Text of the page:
Despite the challenges of managing diabetes, the teenager has done pretty well, even throughout the pandemic. Matthew says, “Spending more time at home has probably helped Graham’s diabetes management, as eating at home allows for picking food and doing the calculations in a familiar setting.” Not that Graham is shy about his diabetes: “He has never felt the need to hide it from people at school, and his friends are aware and are very supportive.”
But there’s something special about being among your “tribe,” around people who don’t need any explanation and just get it. Graham got first-hand experience of that when he attended the Diabetes Canada D-Camps summer overnight program at Camp Kahkamela in 2019. Spending time with other children and youth who also live with type 1 diabetes and just having fun and being a kid was unbeatable. Says Matthew, “My son loved that experience and really misses it due to the pandemic. We all learned more about Diabetes Canada and the amazing work it does.”
Insulin 100—Canada Post’s commemorative stamp
Subplot Design Inc. has partnered with Canada Post since 2006, when the company worked on their first collectible stamp to commemorate the 150th anniversary of the founding of British Columbia. They have designed stamp sets for pet adoption, Canada’s 150th anniversary, hockey’s 100th anniversary, Lunar New Year, Vancouver’s historic Asahi baseball team, Canada’s contribution to Apollo 11—and now, the 100th anniversary of the discovery of insulin.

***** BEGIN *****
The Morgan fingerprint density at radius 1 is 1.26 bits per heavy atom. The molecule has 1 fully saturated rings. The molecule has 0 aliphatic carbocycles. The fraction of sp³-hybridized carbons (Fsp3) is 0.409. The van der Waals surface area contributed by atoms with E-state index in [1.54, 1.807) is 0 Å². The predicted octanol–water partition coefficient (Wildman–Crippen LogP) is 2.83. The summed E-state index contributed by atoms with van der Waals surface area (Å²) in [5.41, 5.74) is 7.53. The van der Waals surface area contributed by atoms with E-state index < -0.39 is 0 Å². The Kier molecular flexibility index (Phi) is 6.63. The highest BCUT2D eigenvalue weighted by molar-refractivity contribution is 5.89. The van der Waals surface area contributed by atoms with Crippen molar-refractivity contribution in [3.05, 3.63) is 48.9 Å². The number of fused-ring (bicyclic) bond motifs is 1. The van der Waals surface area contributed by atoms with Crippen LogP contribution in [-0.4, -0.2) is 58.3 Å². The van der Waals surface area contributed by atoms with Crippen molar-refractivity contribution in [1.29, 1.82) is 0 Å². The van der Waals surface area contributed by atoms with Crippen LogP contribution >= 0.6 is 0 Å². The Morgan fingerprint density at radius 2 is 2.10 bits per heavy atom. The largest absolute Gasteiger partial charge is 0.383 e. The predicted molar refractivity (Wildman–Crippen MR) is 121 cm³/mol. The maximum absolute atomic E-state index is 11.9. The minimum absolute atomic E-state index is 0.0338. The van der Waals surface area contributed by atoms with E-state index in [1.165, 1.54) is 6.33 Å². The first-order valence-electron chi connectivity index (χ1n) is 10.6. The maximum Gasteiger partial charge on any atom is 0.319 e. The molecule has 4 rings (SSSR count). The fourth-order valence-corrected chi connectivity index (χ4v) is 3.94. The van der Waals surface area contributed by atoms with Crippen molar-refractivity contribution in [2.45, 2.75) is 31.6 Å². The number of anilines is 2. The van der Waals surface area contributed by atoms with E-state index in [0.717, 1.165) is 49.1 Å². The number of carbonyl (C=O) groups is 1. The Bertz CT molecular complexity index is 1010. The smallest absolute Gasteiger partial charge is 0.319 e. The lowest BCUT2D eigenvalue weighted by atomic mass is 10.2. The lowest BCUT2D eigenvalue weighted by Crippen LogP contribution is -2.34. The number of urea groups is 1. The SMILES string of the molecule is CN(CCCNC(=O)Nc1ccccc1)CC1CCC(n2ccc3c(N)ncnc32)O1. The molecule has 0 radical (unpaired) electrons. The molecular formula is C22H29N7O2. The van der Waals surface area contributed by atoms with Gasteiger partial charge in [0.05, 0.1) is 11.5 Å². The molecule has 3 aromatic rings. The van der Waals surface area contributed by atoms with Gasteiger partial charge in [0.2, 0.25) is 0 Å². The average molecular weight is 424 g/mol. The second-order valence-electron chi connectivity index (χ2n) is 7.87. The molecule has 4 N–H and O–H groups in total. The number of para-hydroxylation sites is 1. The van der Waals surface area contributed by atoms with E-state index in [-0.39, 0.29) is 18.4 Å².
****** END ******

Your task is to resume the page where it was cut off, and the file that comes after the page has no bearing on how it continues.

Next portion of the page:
Drawing inspiration from the University of Toronto’s digital archive, which includes thousands of handwritten diagnoses, lab results, and charts, as well as journals from Dr. Frederick Banting and his colleagues, they came up with a variety of designs. The winning one? “A version where we paired a 100-year-old insulin vial with a page from Dr. Banting’s memoirs, where he recounted the sleepless night he had before his ‘eureka’ moment of how to extract and utilize what became insulin,” says Matthew. “The stamp has an obvious historic nod, but the way we photographed the objects loaned to us by the University of Toronto gives it a distinctly modern feel.”
“For someone who already knew a bit about diabetes, to fully experience diabetes and then dive deep into a commemorative stamp about insulin was truly rewarding,” says Matthew. “It felt like a profound way to honour my son and the life-saving insulin that’s part of his everyday life.”
Did you know?
2021 marks the 100th anniversary of the discovery of insulin. Today, more Canadians have diabetes than ever before. Diabetes or prediabetes affects one in three Canadians. One in two young adults will develop diabetes in their remaining lifetime. We cannot wait another 100 years to fund vital research that can help End Diabetes. #LetsEndDiabetes Visit 100 Years of Insulin to learn more, including how you can support those living with or at risk for the disease.
Author: Denise Barnard
Category Tags: Healthy Living, Research, Impact Stories, Camps;